Storing more water under pressure will slow the pressure drop, but basically, that's the way those systems work. Check on the pumps and wells forum. Cycle stop valve or (much more expensive) a variable speed pump could even the pressure out. Make sure to see if you really have the 20+ differential between the pump on/off settings. If it is misadjusted, you won't store much water or, if it is too big of a range, it stresses the bladder on the tank. Also, make sure the static pressure of the tank is proper.
  8. hj

    hj Moderator & Master Plumber Staff Member

    Messages:
    26,488
    Location:
    Cave Creek, Arizona
    tank

    If you place a second tank at the end of the line, it will perform the work of an accumulator tank, and WILL give a bit more balanced pressure, but only because it will have the dynamics to overcome the pressure drop you are experiencing.
  9. 99k

    99k Radon Contractor and Water Treatment

    Messages:
    460
    Location:
    Fairfield Co.,Connecticut
    As suggested by alternety, is the filter clean and maintained regularly? If not, it will cause a pressure drop.
    Second. Remove the pressure switch cover and look to see the "cutin and cutout" pressure rating. You ideally should have a 40/60 switch (as long as your well can support the water useage), however, you may presently only have a 30/50 or even worse a 20/40 switch. This could be an opportunity to improve your pressure.
  10. nhmaster

    nhmaster Master Plumber

    Messages:
    3,189
    Location:
    S. Maine
    It's going to do nothing except slow down the pump cycle time, but not by much.
  11. 99k

    99k Radon Contractor and Water Treatment

    Messages:
    460
    Location:
    Fairfield Co.,Connecticut
    Is this comment directed at my posting? If so, I do not agree with you and believe the pressure has an important part in this unless the piping is way undersized/clogged etc.
    Last edited: Oct 13, 2008
  12. nhmaster

    nhmaster Master Plumber

    Messages:
    3,189
    Location:
    S. Maine
    Adding the tank is going to do nothing for the pressure. Besides it's not pressure that is his problem, it's volume. His pipes are undersized. You could crank the pressure switch up as far as it will go and he would still have the same problem.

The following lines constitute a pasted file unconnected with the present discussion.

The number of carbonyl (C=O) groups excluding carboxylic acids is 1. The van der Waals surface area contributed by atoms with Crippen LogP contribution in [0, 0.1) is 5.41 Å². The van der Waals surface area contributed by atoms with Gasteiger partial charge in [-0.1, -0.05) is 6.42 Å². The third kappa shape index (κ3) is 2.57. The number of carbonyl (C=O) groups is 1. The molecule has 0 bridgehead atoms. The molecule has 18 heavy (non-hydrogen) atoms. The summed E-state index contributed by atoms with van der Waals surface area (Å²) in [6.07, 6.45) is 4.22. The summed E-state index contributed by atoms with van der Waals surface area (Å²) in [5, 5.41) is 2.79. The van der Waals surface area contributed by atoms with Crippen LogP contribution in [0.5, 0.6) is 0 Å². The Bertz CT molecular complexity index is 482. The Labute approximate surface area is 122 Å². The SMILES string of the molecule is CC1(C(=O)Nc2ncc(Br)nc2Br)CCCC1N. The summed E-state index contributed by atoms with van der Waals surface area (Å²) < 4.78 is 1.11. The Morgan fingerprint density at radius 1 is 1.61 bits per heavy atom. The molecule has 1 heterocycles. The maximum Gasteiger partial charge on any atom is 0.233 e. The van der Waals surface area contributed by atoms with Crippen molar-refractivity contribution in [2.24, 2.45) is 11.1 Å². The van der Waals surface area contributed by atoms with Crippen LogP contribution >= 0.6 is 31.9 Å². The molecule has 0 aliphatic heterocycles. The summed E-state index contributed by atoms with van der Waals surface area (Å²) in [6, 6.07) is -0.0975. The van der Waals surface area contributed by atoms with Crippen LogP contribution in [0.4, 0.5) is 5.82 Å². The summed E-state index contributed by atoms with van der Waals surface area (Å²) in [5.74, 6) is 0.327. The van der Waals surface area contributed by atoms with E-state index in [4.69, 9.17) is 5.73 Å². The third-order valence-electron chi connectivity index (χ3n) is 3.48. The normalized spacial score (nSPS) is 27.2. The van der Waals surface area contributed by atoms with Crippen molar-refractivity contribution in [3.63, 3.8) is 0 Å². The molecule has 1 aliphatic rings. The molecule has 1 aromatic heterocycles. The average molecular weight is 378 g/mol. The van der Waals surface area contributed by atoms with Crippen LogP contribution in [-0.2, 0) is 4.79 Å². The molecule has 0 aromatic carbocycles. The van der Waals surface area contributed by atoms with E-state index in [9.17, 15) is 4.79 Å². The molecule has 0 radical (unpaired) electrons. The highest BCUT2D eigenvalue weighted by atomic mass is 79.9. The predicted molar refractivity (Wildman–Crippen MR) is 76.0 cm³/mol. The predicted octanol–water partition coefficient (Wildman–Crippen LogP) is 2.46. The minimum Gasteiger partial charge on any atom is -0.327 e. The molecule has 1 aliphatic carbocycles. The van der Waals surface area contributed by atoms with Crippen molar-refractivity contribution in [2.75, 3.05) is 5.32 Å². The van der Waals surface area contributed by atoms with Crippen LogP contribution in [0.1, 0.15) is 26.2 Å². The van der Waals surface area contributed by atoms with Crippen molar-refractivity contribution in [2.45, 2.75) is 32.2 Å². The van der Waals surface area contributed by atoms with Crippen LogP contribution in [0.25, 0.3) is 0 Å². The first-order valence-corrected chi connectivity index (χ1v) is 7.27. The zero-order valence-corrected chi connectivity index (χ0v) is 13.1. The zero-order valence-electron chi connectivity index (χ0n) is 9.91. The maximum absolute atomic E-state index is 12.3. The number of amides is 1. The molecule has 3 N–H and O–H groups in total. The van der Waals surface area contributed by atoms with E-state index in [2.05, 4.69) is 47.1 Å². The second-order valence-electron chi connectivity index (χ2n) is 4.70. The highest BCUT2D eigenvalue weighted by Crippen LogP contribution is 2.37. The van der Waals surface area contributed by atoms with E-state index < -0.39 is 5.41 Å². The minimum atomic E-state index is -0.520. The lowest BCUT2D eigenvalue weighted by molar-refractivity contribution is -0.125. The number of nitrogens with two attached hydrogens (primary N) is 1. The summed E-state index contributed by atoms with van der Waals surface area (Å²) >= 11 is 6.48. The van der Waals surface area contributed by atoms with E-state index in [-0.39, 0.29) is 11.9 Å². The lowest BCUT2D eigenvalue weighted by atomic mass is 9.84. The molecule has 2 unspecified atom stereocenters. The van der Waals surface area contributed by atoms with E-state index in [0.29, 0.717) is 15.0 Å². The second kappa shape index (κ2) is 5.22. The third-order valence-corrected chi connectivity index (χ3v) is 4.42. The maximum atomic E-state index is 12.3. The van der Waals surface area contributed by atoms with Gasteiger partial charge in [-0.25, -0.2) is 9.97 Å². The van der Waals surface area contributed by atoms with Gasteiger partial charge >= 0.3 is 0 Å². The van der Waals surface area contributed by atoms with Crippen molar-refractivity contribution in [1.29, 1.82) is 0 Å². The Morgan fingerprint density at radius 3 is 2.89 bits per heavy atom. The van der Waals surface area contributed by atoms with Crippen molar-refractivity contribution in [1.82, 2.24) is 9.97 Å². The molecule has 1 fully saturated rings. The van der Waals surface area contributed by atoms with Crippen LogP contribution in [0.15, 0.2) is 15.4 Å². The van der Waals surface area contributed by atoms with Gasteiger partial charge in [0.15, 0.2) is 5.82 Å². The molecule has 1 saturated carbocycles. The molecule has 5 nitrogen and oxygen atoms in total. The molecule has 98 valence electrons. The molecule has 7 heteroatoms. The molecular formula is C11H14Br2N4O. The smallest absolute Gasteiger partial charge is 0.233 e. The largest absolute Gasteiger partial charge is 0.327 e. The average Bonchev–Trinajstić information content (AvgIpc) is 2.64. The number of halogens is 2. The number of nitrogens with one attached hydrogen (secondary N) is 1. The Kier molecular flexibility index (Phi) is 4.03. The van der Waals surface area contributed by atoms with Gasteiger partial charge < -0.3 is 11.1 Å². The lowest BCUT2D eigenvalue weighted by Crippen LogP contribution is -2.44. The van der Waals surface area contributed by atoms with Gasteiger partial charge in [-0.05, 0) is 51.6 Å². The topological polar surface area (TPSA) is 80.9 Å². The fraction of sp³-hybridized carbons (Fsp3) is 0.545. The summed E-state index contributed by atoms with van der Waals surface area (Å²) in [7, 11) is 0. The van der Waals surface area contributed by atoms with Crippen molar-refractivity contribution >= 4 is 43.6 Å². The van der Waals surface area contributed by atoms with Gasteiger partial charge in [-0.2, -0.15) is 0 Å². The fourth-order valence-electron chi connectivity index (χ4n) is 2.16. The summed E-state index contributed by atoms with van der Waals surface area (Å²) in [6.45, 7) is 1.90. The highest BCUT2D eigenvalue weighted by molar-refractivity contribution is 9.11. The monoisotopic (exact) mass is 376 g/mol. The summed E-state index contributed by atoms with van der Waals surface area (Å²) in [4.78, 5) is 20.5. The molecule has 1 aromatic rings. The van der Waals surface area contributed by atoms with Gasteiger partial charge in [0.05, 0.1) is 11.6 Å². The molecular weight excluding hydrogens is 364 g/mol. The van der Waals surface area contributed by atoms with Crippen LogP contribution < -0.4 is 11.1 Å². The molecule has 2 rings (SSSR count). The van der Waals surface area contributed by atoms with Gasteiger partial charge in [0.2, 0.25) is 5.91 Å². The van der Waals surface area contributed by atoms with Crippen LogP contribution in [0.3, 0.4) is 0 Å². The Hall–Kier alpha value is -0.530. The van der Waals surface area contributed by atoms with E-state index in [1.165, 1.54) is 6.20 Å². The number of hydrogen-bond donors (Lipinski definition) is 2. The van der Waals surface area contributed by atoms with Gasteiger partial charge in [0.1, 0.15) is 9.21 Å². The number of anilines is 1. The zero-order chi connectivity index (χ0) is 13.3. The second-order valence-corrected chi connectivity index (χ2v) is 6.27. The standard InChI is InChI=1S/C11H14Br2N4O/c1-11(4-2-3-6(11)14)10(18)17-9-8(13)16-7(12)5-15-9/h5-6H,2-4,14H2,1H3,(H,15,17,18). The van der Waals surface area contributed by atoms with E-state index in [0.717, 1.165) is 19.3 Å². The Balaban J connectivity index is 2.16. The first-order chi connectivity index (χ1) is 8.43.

13. alternety

    alternety Like an engineer

    Messages:
    650
    Location:
    Washington
    Pressure drop is indeed related to volume (flow) through a given resistive device (pipe, filter, etc.). But pressure is the complaint. First you should set the pressure control to 40/60 if it is not. Follow the procedure at the top of the pumps and wells forum to set tank pressure first. If the pipe to the tank from the well is too small it will make pressure fluctuation worse at higher demand rates. If your pump, under your benchmark load, runs for a real long time, and/or the pressure continues to drop while the pump is running, you are using water faster than the well can supply it. Could be the pump or the pipe; or both.

    If you could do some actual pressure measurements you can find out where the drop is occurring. The tank probably has a gauge. If you could put a pressure gauge after the filter and softener that would identify what they are contributing (while the problem water loads are running). If you are a bit handy at plumbing you could put a second gauge in there permanently. It would tell you when the filter needs to be changed.

    If it is in the house pipes, you would need a gauge at the shower to see it happen. A second tank (after the filter and softener) will provide more pressure support if the drop is in the filter and softener. The usefulness will be a function of demand flow, duration, flow rate from the source, and the size of the tank. I would not go buy a tank until I had figured this all out.

    You really ought to test pressure so you know what is reasonable. A few bucks for a gauge and a fitting is cost effective for diagnostics and has long term use.
  14. mariner

    mariner New Member

    Messages:
    38
    Location:
    Hixon, BC
    Just a quick note to say thanks to all that have taken the trouble to answer my question. It is great that the forum members are so quick to help out where possible.

    Much appreciated - thank you

    mariner